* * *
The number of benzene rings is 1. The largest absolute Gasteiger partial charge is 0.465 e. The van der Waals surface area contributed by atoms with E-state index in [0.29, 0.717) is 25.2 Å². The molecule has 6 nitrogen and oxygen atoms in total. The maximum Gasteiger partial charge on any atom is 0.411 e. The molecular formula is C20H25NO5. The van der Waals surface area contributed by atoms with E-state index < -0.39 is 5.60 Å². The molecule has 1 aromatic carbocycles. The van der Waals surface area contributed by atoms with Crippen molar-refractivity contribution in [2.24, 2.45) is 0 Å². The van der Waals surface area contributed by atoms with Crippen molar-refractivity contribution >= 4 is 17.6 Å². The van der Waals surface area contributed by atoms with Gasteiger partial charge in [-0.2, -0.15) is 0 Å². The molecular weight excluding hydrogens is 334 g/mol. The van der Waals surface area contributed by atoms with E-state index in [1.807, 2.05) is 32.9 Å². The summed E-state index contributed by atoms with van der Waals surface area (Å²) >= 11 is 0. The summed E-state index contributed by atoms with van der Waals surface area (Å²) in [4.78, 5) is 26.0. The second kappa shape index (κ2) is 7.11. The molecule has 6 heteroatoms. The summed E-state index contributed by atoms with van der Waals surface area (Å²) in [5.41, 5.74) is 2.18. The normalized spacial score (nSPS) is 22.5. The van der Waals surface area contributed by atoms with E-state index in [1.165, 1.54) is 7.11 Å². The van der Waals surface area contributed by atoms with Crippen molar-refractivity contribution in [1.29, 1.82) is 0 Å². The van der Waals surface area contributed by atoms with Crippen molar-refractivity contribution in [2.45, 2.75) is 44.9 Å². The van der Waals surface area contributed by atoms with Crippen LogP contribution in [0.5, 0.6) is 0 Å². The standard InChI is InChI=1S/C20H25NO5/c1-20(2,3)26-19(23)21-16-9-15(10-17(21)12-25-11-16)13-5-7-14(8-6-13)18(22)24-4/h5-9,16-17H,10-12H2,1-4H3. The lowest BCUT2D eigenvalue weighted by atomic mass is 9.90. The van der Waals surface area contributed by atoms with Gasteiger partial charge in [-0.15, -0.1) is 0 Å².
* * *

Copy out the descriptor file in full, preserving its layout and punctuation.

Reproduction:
The number of benzene rings is 1. The largest absolute Gasteiger partial charge is 0.465 e. The van der Waals surface area contributed by atoms with E-state index in [0.29, 0.717) is 25.2 Å². The molecule has 6 nitrogen and oxygen atoms in total. The maximum Gasteiger partial charge on any atom is 0.411 e. The molecular formula is C20H25NO5. The van der Waals surface area contributed by atoms with E-state index < -0.39 is 5.60 Å². The molecule has 1 aromatic carbocycles. The van der Waals surface area contributed by atoms with Crippen molar-refractivity contribution in [2.24, 2.45) is 0 Å². The van der Waals surface area contributed by atoms with Crippen molar-refractivity contribution >= 4 is 17.6 Å². The van der Waals surface area contributed by atoms with Gasteiger partial charge in [-0.2, -0.15) is 0 Å². The molecular weight excluding hydrogens is 334 g/mol. The van der Waals surface area contributed by atoms with E-state index in [1.807, 2.05) is 32.9 Å². The summed E-state index contributed by atoms with van der Waals surface area (Å²) >= 11 is 0. The summed E-state index contributed by atoms with van der Waals surface area (Å²) in [4.78, 5) is 26.0. The second kappa shape index (κ2) is 7.11. The molecule has 6 heteroatoms. The summed E-state index contributed by atoms with van der Waals surface area (Å²) in [5.41, 5.74) is 2.18. The normalized spacial score (nSPS) is 22.5. The van der Waals surface area contributed by atoms with E-state index in [1.165, 1.54) is 7.11 Å². The van der Waals surface area contributed by atoms with Crippen molar-refractivity contribution in [1.29, 1.82) is 0 Å². The van der Waals surface area contributed by atoms with Crippen molar-refractivity contribution in [2.45, 2.75) is 44.9 Å². The van der Waals surface area contributed by atoms with Crippen LogP contribution in [0.5, 0.6) is 0 Å². The standard InChI is InChI=1S/C20H25NO5/c1-20(2,3)26-19(23)21-16-9-15(10-17(21)12-25-11-16)13-5-7-14(8-6-13)18(22)24-4/h5-9,16-17H,10-12H2,1-4H3. The lowest BCUT2D eigenvalue weighted by atomic mass is 9.90. The van der Waals surface area contributed by atoms with Gasteiger partial charge in [-0.15, -0.1) is 0 Å².